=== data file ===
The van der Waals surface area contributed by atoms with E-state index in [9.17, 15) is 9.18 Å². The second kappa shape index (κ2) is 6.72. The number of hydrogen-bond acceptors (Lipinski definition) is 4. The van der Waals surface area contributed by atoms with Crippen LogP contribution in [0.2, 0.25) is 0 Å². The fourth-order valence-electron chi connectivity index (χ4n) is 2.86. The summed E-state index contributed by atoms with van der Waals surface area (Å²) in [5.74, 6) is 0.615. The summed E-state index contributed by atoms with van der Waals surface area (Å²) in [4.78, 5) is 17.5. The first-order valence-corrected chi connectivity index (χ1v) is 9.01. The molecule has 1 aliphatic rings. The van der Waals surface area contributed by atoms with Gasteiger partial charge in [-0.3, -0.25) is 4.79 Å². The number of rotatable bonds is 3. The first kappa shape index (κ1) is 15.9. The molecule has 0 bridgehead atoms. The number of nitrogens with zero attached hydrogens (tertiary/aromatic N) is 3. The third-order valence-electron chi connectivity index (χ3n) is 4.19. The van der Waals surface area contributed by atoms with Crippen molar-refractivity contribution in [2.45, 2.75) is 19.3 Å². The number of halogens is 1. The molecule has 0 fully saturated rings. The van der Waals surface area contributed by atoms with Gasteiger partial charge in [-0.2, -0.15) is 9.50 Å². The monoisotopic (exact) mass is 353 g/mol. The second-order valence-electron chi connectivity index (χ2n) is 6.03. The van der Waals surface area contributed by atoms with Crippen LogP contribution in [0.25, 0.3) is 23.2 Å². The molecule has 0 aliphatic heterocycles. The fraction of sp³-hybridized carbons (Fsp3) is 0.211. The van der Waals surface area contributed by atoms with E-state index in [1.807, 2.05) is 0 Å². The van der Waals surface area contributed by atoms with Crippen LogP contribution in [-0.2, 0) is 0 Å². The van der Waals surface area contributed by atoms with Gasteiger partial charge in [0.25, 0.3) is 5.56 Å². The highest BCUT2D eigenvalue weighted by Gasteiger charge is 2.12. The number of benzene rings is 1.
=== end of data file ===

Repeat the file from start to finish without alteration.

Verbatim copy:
The van der Waals surface area contributed by atoms with E-state index in [9.17, 15) is 9.18 Å². The second kappa shape index (κ2) is 6.72. The number of hydrogen-bond acceptors (Lipinski definition) is 4. The van der Waals surface area contributed by atoms with Crippen LogP contribution in [0.2, 0.25) is 0 Å². The fourth-order valence-electron chi connectivity index (χ4n) is 2.86. The summed E-state index contributed by atoms with van der Waals surface area (Å²) in [5.74, 6) is 0.615. The summed E-state index contributed by atoms with van der Waals surface area (Å²) in [4.78, 5) is 17.5. The first-order valence-corrected chi connectivity index (χ1v) is 9.01. The molecule has 1 aliphatic rings. The van der Waals surface area contributed by atoms with Gasteiger partial charge in [-0.3, -0.25) is 4.79 Å². The number of rotatable bonds is 3. The first kappa shape index (κ1) is 15.9. The molecule has 0 bridgehead atoms. The number of nitrogens with zero attached hydrogens (tertiary/aromatic N) is 3. The third-order valence-electron chi connectivity index (χ3n) is 4.19. The van der Waals surface area contributed by atoms with Crippen molar-refractivity contribution in [2.45, 2.75) is 19.3 Å². The number of halogens is 1. The molecule has 0 fully saturated rings. The van der Waals surface area contributed by atoms with Gasteiger partial charge in [-0.2, -0.15) is 9.50 Å². The monoisotopic (exact) mass is 353 g/mol. The second-order valence-electron chi connectivity index (χ2n) is 6.03. The van der Waals surface area contributed by atoms with Crippen LogP contribution in [0.25, 0.3) is 23.2 Å². The molecule has 0 aliphatic heterocycles. The fraction of sp³-hybridized carbons (Fsp3) is 0.211. The van der Waals surface area contributed by atoms with E-state index in [1.807, 2.05) is 0 Å². The van der Waals surface area contributed by atoms with Crippen LogP contribution in [-0.2, 0) is 0 Å². The van der Waals surface area contributed by atoms with Gasteiger partial charge in [0.25, 0.3) is 5.56 Å². The highest BCUT2D eigenvalue weighted by Gasteiger charge is 2.12. The number of benzene rings is 1.